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Giant Steps [VINYL]
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Original Jazz Sound: Giant Steps
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Vinyl, 14 Apr 2014
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Recordings March 26, 1959
John Coltrane (tenor sax), Cedar Walton (piano), Paul Chambers (bass), Lex Humphries (drums)
Giant Steps (alternate version 1)
Naima (alternate version 1)
Giant Steps (alternate version 2)
Naima (alternate version 2)
Recordings May 4 and 5, 1959
John Coltrane (tenor sax), Tommy Flanagan (piano), Paul Chambers (bass), Art Taylor (drums)
Giant Steps (original album)
Cousin Mary (original album)
Countdown (original album)
Spiral (original album)
Syeeda's Song Flute (original album)
Mr. P.C. (original album)
Cousin Mary (alternate take)
Countdown (alternate take)
Syeeda's Song Flute (alternate take)
Giant Steps (alternate take)
Recordings December 2, 1959
John Coltrane (tenor sax), Wynton Kelly (piano), Paul Chambers (bass), Jimmy Cobb (drums)
Naima (original album)
Observe that the March sessions were not used in the album, Giant Steps and the other compositions (except Naima) were re-recorded in May changing pianist and drummer. Nearly seven months later Naima was re-recorded for the third time with the rhythm section from Miles Davis Kind of Blue (Kelly, Chambers, Cobb). So what you have in this Atlantic Masters version is the possibility to live the history that lead to the final album version of Giant Steps. Plus you can fully enjoy a very good and natural re-mastered sound, much better than the previous CD release.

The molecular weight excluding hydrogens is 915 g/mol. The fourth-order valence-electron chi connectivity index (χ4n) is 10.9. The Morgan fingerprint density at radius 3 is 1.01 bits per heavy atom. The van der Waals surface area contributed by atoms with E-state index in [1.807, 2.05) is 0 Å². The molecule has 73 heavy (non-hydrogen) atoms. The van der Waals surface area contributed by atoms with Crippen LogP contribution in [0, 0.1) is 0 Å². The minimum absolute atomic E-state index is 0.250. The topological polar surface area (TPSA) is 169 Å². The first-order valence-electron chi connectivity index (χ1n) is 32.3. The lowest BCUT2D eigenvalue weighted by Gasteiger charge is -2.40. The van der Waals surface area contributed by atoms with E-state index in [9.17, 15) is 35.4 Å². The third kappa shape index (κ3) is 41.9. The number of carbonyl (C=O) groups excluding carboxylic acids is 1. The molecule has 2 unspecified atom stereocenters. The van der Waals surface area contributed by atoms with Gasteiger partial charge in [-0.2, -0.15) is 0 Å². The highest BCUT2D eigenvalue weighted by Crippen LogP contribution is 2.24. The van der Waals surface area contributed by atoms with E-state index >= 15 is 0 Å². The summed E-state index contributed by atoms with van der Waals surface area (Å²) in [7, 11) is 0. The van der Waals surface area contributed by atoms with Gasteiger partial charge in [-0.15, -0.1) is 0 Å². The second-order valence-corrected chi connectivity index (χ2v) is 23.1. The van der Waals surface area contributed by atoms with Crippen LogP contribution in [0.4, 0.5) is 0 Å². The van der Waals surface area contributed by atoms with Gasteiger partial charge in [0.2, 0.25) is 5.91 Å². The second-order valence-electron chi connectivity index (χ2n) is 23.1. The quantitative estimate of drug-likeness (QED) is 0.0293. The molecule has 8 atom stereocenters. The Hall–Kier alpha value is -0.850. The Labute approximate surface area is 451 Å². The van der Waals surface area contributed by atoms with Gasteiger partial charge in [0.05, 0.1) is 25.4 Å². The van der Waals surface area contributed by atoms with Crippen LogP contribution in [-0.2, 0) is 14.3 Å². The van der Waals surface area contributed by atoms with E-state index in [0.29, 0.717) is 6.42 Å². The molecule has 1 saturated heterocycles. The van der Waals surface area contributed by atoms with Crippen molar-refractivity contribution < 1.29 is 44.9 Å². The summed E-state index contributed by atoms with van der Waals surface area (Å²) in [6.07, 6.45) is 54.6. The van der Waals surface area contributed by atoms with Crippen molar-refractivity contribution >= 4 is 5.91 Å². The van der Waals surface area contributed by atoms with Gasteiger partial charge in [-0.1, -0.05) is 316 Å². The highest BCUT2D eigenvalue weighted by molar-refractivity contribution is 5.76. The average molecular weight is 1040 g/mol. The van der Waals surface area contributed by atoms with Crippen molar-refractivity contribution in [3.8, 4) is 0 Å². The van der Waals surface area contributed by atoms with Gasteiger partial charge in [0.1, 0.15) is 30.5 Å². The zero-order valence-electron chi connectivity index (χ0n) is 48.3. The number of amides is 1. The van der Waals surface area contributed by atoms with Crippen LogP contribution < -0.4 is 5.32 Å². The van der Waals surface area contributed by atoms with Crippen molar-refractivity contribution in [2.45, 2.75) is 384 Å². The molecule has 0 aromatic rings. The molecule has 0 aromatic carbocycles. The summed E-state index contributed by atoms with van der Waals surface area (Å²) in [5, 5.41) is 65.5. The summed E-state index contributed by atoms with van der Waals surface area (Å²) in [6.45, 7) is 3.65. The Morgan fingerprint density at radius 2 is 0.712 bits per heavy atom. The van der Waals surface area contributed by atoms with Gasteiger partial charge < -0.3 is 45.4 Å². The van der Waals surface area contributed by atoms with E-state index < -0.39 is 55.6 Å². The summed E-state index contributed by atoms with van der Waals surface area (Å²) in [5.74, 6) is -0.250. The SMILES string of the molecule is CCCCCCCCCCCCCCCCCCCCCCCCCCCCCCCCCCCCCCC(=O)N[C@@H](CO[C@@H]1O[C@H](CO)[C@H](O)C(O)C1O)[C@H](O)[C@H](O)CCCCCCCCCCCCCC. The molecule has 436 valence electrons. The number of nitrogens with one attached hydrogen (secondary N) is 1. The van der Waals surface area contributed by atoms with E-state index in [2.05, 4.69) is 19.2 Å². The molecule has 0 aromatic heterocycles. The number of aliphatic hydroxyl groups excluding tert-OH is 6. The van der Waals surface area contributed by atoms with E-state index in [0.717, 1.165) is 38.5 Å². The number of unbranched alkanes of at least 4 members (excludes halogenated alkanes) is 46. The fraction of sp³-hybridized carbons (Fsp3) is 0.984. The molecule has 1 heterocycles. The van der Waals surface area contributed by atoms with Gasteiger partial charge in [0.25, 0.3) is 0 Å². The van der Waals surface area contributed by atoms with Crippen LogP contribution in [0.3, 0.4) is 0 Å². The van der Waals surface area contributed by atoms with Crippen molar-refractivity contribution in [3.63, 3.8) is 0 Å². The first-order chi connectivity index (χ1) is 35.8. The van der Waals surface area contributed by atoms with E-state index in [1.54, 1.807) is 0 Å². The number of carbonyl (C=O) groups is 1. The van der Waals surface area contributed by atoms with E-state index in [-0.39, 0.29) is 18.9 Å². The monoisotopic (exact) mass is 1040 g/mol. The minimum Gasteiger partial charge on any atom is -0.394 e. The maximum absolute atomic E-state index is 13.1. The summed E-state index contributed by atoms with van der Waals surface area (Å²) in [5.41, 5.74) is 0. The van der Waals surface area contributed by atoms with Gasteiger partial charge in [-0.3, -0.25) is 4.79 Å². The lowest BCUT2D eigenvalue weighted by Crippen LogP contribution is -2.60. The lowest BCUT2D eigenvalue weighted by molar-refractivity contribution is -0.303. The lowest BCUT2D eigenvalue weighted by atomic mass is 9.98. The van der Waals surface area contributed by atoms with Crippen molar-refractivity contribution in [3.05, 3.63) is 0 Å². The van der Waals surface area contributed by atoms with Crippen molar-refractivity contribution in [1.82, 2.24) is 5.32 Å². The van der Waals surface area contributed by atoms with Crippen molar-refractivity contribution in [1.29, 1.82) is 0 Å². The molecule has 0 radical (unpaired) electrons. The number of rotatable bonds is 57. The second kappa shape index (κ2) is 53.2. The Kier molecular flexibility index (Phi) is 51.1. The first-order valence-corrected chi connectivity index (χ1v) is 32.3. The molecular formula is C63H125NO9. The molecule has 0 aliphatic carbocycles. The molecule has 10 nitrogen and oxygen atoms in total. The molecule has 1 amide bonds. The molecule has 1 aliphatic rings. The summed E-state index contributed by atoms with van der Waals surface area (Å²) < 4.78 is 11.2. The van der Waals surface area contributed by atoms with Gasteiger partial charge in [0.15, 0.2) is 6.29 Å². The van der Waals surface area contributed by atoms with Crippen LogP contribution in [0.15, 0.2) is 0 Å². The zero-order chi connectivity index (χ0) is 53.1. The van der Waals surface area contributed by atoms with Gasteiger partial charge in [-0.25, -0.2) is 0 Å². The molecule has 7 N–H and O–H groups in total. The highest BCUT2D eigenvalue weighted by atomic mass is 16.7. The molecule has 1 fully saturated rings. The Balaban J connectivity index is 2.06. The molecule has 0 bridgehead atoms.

A totally worth upgrade if you have the older CD releases and a must if you love jazz and still do not have this masterpiece.
The title tune features a huge, assured performance from Coltrane, with Art Taylor providing densely argued rhythmic support. Only Tommy Flanagan appears to struggle with this intensity, but treats it with both affection and mastery 23 years later with the superlative tribute Giant Steps: In Memory of John Coltrane (Enja, 1982). On "Cousin Mary" Paul Chambers is on tremendous form, playing generous, confident bass behind Coltrane's swelling tenor. Less well-known, bordering on the unreal, is "Countdown", now more frequently recognised as a singular item in the jazz canon. It's blistering, exhausting and exhaustive, a swirling madness of harmonic and tonal exploration. Flanagan, more assured now, comps solidly behind Trane, helping him to build up to a final climax, in which contrary to convention, Trane states the theme. Rounding off the sound and accelerating the tempo almost imperceptibly, Paul Chambers enters seemingly without effort, helping to create an exhilarating tapestry reminiscent of Miles Davis' "Tune Up" on Cookin'. The rarely revisited "Spiral" has a wonderful, swinging pulse, and deserves to be better represented in subsequent musicians' tributes. "Syeeda's Song Flute" is a simple theme, tersely set up, demanding release. It provides the background for one of Trane's most eloquent and expressive solos on the album. Flanagan delivers, true to form, a solo of light, lucid transparency, not dissimilar in execution to the solos of the great Sonny Clark. "Naima" is the album's most emblematic piece, now firmly associated with John Coltrane as a defining composition - self-searching, built upon a melody so simple it can be reduced to two scales. This austerity, combined with a fervent inner zeal, are among the most distinctive characteristics of the Coltrane oeuvre.
Giant Steps ends with "Mr P.C." (for the bassist Paul Chambers), a massive, swelling blues, lifted from its primal essentials to an ethereal hymn-like height with a riveting melodic solo.
Giant Steps is an essential purchase.
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